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How Snapchat’s Year of Living Dangerously Could End with a Major Win

Photo of Zach Fuller
by Zach Fuller

Despite an audience both of huge scale and engagement (150m Daily Active Users), this is an uncertain time for Snap Inc. Though they have impressively manoeuvred away from their original incarnation as the alternative ephemeral image-messaging app towards building an impressive advertising model of discover channels and sponsored lenses, the company will be fully aware that in order to safeguard their lucrative prospective IPO (presently valuing the company at $25 Billion), they must preserve a narrative of continual growth if they are to acquiesce with Wall Street demands of tech stocks.

So why the danger? This predicament is compounded by the fact that Facebook for the past year have seemingly become intent on mimicking Snapchat’s best features in a bid to retain younger demographics from using the App more than Facebook. To address this shift, the social media giant has recently rolled out the Flash App in order to take on Snapchat in emerging markets, as well as enabling  both ‘Stories’ on Instagram and lenses on Facebook Live, two of Snapchat’s most distinguishing features. Less we forget, Facebook tried to buy Snapchat back in 2013 before being memorably rebuked by a then 23 year-old Evan Spiegel, despite a $3 Billion offer for his fledging start-up. Zuckerberg at the time was an acquisition roll, especially in the messaging space where it has acquired both Instagram and WhatsApp in quick succession – accurately foreseeing both the significance of visual content and messaging apps in the future of the mobile-centric online experiences. It recognised that Snapchat was the final jewel in the crown; something that did not escape Spiegel either and has arguably since been vindicated by the app’s continued success.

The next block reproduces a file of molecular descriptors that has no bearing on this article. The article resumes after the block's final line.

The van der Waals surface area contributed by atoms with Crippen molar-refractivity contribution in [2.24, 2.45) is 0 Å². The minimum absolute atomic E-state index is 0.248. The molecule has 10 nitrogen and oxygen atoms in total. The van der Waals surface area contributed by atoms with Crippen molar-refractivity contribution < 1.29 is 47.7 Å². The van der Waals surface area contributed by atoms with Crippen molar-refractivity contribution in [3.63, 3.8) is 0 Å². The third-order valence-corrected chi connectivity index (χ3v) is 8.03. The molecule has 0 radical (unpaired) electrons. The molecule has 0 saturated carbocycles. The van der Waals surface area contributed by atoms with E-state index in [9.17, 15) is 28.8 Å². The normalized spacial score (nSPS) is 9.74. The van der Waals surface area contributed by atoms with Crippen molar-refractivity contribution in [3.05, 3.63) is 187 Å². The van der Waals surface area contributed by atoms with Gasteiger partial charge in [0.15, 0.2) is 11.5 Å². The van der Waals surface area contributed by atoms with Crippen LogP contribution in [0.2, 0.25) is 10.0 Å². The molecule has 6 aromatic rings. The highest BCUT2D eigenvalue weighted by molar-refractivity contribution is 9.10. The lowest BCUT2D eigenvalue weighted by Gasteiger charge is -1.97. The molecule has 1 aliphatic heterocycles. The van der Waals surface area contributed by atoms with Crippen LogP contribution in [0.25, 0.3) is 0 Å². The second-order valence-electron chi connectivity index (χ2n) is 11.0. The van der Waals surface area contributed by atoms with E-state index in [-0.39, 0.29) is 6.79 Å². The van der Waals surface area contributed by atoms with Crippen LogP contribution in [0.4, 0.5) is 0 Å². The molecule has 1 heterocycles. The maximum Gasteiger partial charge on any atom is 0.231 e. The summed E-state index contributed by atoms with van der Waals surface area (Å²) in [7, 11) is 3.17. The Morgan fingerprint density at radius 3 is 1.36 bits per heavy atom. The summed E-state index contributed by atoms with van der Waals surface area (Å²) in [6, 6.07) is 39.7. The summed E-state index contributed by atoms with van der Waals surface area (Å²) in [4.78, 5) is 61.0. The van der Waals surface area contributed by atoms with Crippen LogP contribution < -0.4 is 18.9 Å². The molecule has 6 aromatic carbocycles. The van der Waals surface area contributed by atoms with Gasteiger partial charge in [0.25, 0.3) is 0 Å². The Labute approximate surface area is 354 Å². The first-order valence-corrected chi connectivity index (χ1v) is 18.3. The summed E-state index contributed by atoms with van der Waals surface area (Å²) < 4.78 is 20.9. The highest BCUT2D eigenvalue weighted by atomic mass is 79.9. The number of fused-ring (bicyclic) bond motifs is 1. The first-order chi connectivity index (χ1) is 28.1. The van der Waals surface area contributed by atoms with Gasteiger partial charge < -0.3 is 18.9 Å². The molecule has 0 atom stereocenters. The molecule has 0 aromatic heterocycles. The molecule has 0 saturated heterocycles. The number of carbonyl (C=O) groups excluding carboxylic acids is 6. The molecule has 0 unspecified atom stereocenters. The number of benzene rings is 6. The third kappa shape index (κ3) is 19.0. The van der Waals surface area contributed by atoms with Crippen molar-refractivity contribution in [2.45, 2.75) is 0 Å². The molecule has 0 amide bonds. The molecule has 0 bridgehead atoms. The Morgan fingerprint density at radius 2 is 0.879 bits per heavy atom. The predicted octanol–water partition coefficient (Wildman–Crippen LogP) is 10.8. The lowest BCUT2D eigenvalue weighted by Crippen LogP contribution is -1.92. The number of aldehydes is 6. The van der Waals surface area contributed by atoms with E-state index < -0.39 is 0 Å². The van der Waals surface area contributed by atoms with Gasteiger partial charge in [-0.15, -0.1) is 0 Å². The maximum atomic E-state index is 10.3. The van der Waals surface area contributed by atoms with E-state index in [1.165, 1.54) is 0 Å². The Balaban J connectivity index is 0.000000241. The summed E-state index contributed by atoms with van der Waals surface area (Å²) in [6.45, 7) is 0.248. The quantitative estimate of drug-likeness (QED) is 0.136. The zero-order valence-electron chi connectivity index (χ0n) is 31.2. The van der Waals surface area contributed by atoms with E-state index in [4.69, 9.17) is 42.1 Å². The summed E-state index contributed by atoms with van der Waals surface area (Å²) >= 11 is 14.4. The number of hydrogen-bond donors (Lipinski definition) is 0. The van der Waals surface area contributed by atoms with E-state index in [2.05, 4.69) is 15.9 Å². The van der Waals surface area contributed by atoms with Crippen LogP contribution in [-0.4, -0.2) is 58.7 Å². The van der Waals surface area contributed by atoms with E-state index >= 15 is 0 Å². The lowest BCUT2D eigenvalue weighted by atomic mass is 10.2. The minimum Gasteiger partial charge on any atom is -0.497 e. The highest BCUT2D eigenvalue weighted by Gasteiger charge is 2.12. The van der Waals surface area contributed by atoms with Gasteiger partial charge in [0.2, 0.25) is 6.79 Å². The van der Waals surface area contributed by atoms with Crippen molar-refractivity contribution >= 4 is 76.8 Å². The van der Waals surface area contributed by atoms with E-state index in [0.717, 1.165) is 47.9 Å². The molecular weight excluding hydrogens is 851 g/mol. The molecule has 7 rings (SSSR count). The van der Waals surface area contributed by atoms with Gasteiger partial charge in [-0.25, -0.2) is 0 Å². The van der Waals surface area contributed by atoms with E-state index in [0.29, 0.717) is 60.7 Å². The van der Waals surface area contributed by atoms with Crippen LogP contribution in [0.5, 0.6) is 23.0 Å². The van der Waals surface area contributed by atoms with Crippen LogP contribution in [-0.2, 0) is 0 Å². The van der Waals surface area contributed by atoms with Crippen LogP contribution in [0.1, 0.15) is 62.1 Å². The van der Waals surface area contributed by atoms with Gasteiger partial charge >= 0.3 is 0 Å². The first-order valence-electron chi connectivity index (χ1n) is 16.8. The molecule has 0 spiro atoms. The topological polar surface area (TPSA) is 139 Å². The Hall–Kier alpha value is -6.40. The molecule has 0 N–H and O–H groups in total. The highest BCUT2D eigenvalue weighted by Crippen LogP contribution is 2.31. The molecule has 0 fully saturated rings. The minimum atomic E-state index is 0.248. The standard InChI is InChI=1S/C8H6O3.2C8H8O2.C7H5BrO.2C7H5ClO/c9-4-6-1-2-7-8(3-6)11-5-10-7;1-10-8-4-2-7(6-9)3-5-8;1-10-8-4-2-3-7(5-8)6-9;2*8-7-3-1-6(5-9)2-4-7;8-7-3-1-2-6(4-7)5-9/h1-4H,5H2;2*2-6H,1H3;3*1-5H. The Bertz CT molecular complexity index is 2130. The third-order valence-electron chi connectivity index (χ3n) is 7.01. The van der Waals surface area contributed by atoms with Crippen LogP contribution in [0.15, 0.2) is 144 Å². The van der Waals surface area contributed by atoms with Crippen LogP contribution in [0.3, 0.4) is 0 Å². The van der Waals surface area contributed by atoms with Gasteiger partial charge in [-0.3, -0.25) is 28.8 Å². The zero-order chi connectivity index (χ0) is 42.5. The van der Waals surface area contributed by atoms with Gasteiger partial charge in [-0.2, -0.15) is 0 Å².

With the dual threat of being earmarked for a Cold War by one of tech’s most influential players whilst simultaneously creating a fresh narrative for prospective investors means Snap Inc. needs to diversify. This is why Snapchat’s ‘Spectacles’ and their recently announced marketing strategy of rolling out the device through its own vending machines that will be placed in areas of major cities for limited periods before moving elsewhere is so compelling. The campaign chimes well with the company’s core USP of scarcity and transience in an era of information and content abundance, whilst offering them near landmarks in major cities additionally fits with the concept of capturing memorable travel experiences. The opportunity here is that Snap Inc. therefore could establish brand equity in the potentially game changing arena of Augmented Reality by becoming amongst the first companies to offer eyewear used for the purpose of capturing special moments in life. Though this is not radically different to what Google Glass attempted only a few years ago, the product was often met with vitriol and shortly withdrawn from the market. Snapchat’s playful and social image is far removed from that of Google, and though the device’s price of $130 may be the sticking point, they have clearly learned from their predecessors mistakes if this campaign is anything to go by. Not just another revenue stream, if 'Spectacles' prove a success it could be the key that unlocks the wider AR industry and allow the company to fully transcend its messaging app roots.

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